Jesse Ertz leads Kansas State in four statistical categories.
The junior quarterback has attempted more rushes and passes than any player on the roster, which has allowed him to amass a team-high 2,176 yards of total offense. He has also spent more time in the training room than any other Wildcat.
Ice packs cover his body after every game.
“To see all the stuff he goes through just to be out there, you have to commend him,” K-State senior defensive end Jordan Willis said. “He is going to play hurt, he is going to play a certain way, it’s just the way it is and he is going to deal with it.”
Cuts, bruises and sore muscles have been constant issues for Ertz this season. He has avoided the major injuries that have cut previous seasons short, such as a torn anterior cruciate ligament in his right knee last year, but minor injuries are beginning to add up.
Ertz has been forced to leave three games this season for multiple physical issues, ranging from leg cramps to shoulder injuries. He hasn’t missed a start, but it’s more obvious than ever he is playing through pain. Last week, he asked out after the first play of the third quarter and watched backups Joe Hubener and Alex Delton finish off a 34-19 victory against Kansas.
In football speak, he is banged up.
“I am not 100 percent,” Ertz admitted last week.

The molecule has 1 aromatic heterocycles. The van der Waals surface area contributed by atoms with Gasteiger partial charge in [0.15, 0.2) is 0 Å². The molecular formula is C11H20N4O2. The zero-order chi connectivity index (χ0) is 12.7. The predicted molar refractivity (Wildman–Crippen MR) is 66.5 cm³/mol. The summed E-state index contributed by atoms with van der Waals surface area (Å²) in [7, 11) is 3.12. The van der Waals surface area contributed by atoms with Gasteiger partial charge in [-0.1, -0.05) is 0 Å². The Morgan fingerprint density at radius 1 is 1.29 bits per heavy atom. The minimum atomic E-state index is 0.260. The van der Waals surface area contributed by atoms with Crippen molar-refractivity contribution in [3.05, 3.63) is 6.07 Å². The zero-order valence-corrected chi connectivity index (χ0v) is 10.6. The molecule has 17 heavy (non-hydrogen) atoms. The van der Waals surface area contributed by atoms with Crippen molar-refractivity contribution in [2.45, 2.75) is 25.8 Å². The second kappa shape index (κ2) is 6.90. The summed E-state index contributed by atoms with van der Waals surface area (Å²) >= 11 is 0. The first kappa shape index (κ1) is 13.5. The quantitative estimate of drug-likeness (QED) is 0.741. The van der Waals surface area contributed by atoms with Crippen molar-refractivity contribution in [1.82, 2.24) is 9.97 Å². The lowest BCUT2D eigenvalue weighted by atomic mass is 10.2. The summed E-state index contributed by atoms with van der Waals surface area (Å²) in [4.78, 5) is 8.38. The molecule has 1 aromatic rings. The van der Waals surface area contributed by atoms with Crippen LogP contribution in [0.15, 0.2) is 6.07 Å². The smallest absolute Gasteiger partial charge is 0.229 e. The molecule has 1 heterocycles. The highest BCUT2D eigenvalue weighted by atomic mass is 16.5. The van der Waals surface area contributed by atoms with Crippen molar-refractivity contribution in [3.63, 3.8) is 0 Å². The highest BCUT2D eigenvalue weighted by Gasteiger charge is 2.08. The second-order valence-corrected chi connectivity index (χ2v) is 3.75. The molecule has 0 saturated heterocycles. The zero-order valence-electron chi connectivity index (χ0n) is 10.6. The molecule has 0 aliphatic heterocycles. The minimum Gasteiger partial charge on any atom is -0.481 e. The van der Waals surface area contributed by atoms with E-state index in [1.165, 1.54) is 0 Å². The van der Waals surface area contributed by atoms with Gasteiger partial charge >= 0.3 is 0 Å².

Ertz has spent so much time with K-State’s training staff receiving injury treatment after games that he hasn’t had time to attend a postgame media session since Oct. 29 when K-State beat Iowa State 31-26.
Still, he has found a way to effectively guide K-State’s offense in all three games since, rushing for 298 yards and three touchdowns on 59 attempts.
“I feel like, with all I have to go through to play each week, I have earned a lot of respect from my teammates,” Ertz said. “I am just trying to win, so I don’t necessarily care about anything else.”
His gritty play is beginning to remind some of former quarterbacks Collin Klein and Jake Waters, who were often too injured to practice but always healthy enough to help K-State win games.
Klein famously played with bloody arms in several games. Waters delayed shoulder surgery to finish his senior season.
“He is like Collin and like Jake,” K-State coach Bill Snyder said. “It was a little more evident with Collin and Jake, but Jesse is a tough young guy and it might not look like he demonstrates that, but he truly is.
“I don’t think there is a significant difference in the way they have approached it. He is a competitive young guy and he does what he has to do.”
Snyder said it wasn’t easy for Ertz to watch the second half of the Kansas game.
“We don’t want him to get injured to the point that he can’t play,” Snyder said. “That would be inappropriate for us. The other two (quarterbacks) were healthy and it made sense to do that.”
Ertz will return to the field in K-State’s final regular season game against TCU in his usual starting role, Snyder said Tuesday.
The Wildcats hope that a reduced workload against the Jayhawks will help Ertz feel healthier, or at least less sore, during practice this week. Regardless, he will be ready to make another start this weekend.
“He has been through this before,” Willis said. “He went through injuries in high school and then again last year. He has gained a lot of knowledge and knows how to handle this situation.”
Kellis Robinett: @kellisrobinett